When I first posted this recipe for Melissa d’Arabian’s Mustard Vinaigrette back in 2012, the world of food was quite a bit different than it is now, in 2019. Back then there were bloggers (including me), there was the internet and of course, there were food shows, like $10 Dinners, which I watched with interest. There was nothing like the explosion of knowledge we have at our fingertips, today.
I remember this dressing was kind of an eye opener at the time. Yeah, I’d had and made many Balsamic Vinaigrettes and plenty of vinaigrettes with other vinegar, too, but this recipe has a little secret that I loved then and love, still. And I’m not alone. This simple, little whip together dressing this has 282 comments on the Food Network site.
About Melissa d’Arabian’s Mustard Vinaigrette:
Now, not all of those many and varied comments are positive, although the recipe has a five-star review. Some were adamant that the secret ingredient, a splash of soy sauce had no business in this vinaigrette. Such a to-do! I guess we’re all on our own little quest for perfection…
I will say this, using a bit of Soy in many things where it really shouldn’t be is a great little trick. I use some in my Navy Bean and Bacon Soup I’ve made for years, and Alton Brown uses a bit in a Vegetable Bean Soup, an idea I stole for my Updated Classic Vegetable Soup but I’ve never thought to put soy in my Balsamic Vinaigrette before I tried Melissa d’Arabian’s recipe.
So I gave it a shot, and that touch of soy does a couple of things. It deepens the flavor and seems to mellow the sharpness of this salad dressing. That makes this such a lovely vinaigrette, especially to serve to anyone who doesn’t appreciate a sharp, vinegar tang to their dressings.
I’m done going on about the dressing, but I gotta stop, here, by the way, and give a shout out to my son’s girlfriend/significant other for being such a patient and steady hand model! We always have such fun cooking and eating together and they’re both so patient with waiting to eat until I can get a picture! Just FYI, the amount of dressing in the jar is a double recipe.
Making Melissa d’Arabian’s Mustard Vinaigrette:
There’s nothing to making Melissa d’Arabian’s Mustard Vinaigrette. There are just six ingredients and five of them are just measured out from the bottle. The last, a clove of garlic can be dealt with two different ways.
In Melissa d’Arabian’s original recipe, Melissa used her clove of garlic to rub a salad bowl with and then made her dressing right in the bowl. When the dressing is finished the actual salad ingredients get dropped into the bowl then everything is tossed together. That’s the “proper” way to do things as I understand. Not that proper matters too much to me when I’m trying to get dinner on the table!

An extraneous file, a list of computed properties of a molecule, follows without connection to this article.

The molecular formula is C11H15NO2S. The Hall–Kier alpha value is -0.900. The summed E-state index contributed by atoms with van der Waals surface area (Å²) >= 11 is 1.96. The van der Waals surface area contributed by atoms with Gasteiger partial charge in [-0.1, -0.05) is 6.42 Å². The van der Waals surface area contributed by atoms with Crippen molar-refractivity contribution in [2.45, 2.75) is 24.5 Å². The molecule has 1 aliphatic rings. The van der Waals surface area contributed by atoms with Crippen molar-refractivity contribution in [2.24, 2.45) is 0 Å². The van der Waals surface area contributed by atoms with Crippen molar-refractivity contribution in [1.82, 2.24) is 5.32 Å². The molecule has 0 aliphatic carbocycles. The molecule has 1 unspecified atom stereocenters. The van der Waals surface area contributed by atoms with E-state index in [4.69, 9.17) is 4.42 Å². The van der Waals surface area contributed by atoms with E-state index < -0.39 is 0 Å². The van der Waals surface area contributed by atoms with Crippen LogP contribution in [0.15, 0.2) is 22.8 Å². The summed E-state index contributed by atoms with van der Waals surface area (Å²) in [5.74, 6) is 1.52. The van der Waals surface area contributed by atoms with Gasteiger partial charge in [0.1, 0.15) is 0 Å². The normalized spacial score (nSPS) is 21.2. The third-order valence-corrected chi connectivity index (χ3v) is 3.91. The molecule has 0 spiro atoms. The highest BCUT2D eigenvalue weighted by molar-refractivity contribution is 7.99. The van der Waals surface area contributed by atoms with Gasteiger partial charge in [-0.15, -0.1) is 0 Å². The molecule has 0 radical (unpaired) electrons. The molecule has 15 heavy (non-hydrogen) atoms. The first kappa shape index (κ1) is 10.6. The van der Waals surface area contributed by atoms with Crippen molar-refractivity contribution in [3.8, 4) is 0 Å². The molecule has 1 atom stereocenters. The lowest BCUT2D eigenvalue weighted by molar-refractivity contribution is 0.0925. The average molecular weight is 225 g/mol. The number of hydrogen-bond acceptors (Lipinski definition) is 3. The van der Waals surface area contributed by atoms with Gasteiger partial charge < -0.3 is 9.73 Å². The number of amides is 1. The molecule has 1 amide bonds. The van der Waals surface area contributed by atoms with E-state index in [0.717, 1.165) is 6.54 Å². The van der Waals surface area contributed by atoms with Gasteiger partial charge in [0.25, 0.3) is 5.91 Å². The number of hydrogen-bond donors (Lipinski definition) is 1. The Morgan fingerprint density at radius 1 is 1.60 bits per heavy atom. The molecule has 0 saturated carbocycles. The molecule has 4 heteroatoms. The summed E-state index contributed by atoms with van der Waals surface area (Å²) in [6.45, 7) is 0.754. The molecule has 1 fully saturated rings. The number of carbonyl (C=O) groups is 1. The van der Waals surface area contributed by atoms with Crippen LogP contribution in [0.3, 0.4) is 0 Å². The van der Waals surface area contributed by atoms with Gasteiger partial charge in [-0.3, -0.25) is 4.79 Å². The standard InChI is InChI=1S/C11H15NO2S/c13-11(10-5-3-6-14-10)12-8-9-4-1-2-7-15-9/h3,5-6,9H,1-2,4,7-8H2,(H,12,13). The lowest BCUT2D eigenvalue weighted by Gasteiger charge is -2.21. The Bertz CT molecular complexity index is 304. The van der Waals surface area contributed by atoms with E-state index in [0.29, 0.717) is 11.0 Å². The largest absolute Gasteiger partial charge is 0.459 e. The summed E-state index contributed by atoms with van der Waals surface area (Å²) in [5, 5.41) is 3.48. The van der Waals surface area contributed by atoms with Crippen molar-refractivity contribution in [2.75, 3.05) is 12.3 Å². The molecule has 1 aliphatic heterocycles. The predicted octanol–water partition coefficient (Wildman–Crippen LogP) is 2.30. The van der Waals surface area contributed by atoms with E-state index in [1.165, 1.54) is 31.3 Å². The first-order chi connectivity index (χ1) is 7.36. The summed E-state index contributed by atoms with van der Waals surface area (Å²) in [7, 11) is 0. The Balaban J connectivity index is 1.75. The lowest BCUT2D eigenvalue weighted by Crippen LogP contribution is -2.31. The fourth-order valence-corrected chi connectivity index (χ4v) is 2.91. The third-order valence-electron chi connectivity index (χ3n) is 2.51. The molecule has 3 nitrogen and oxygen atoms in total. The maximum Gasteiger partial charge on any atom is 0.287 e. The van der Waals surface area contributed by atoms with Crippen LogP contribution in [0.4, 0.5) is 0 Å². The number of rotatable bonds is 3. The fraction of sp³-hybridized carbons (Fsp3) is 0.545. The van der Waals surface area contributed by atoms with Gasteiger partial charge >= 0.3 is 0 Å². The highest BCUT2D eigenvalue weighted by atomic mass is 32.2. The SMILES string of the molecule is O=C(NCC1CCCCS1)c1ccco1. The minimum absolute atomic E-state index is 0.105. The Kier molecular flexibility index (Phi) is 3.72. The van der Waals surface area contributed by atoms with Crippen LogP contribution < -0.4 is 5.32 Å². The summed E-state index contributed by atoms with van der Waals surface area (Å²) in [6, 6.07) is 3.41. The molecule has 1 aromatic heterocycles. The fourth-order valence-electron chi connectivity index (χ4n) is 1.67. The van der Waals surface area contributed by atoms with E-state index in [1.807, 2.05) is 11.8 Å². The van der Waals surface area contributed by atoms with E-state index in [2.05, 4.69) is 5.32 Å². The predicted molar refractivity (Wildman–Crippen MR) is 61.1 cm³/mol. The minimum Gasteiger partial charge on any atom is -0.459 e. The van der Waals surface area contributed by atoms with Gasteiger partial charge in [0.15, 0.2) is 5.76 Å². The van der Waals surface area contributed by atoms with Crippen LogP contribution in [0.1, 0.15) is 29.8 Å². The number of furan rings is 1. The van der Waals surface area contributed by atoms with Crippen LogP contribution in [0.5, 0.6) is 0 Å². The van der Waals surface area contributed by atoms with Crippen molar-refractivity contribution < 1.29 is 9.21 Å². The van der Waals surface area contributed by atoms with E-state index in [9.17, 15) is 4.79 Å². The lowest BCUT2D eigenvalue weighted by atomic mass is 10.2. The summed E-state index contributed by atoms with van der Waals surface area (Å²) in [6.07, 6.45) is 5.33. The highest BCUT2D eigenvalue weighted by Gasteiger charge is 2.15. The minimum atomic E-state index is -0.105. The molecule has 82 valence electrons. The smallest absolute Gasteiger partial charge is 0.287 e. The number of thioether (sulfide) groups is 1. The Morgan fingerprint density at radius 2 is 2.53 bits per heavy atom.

Personally, I like the little bit of extra kick you get from using the whole clove of garlic and like to mince it finely. Then, rather than make it in a bowl, I dump everything into a jar and shake away. That gives me the opportunity to maximize my time and double the dressing so I can stash part of it away for a salad later on. This dressing stores well for a week or two with no problem.
Saving Money on Melissa d’Arabian’s Mustard Vinaigrette:
I always pick up a lot of Dijon (and all my other condiments) during the summer holidays when condiments will reach their all-time lows or if I miss those sales, during Super Bowl week. Vinegar is a great item to stock up on before Easter when it’s generally on sale for dying eggs. And usually, not just plain old vinegar is on sale, but the premium ones, too, often unadvertised.
Soy sauce is a condiment but has its own pwn shopping rules, just like a lot of Asian ingredients do. Look for it at an Asain market if you have one nearby or pick it up during the Chinese (Lunar) New Year at your regular grocery. The date of the Lunar New Year changes every year, so watch for it. All the Asian items are often discounted at one time or another in the few weeks leading up to the New Year, and usually not advertised. That might vary where you live.
I love making my own salad dressings; they’re pretty inexpensive and usually additive-free or close to it, depending on the items you use to make it with. Many, like Melissa d’Arabian’s Mustard Vinaigrette, can be whipped up at just a moment’s notice, and although I do like to make a little extra and store it in the fridge, when you make your own dressings it’s kind of nice not to have several bottles of storebought cluttering that fridge up! So, although this isn’t “my” recipe, I hope you’ll enjoy it as much as we do!Print
Melissa d’Arabian’s Mustard Vinaigrette
- Total Time: 10 minutes
- Yield: 1/4 cup 1x
- Category: Salads
- Cuisine: French
- 1 small clove garlic, minced
- 1 teaspoon Dijon mustard
- 1 tablespoon balsamic vinegar
- Small splash soy sauce
- Salt and freshly ground black pepper
- 3 tablespoons olive oil
This dressing is easily made in a jar. Just dump all ingredients in and shake together.
To make and dress the salad in the salad bowl, split garlic clove instead of mincing and rub the bowl with the cut side of the garlic. Add the mustard to the bowl and whisk in the balsamic vinegar and soy sauce vigorously for about 10 seconds to get a creamy consistency. Season with salt and pepper, to taste. Drizzle in the olive oil as slowly as possible with 1 hand while whisking as quickly as possible with the other hand to emulsify. Add salad greens and toss until coated.
The dressing will separate as stored, simply shake or whisk back together. If the olive oil hardens with refrigeration, bring to room temperature an hour or so before using or microwave for several seconds.
Nutrition: 1/4 of the dressing has about 20 calories.
Keywords: Melissa d'Arabian, mustard, Olive oil, Salad, Salad Dressings, Vinaigrette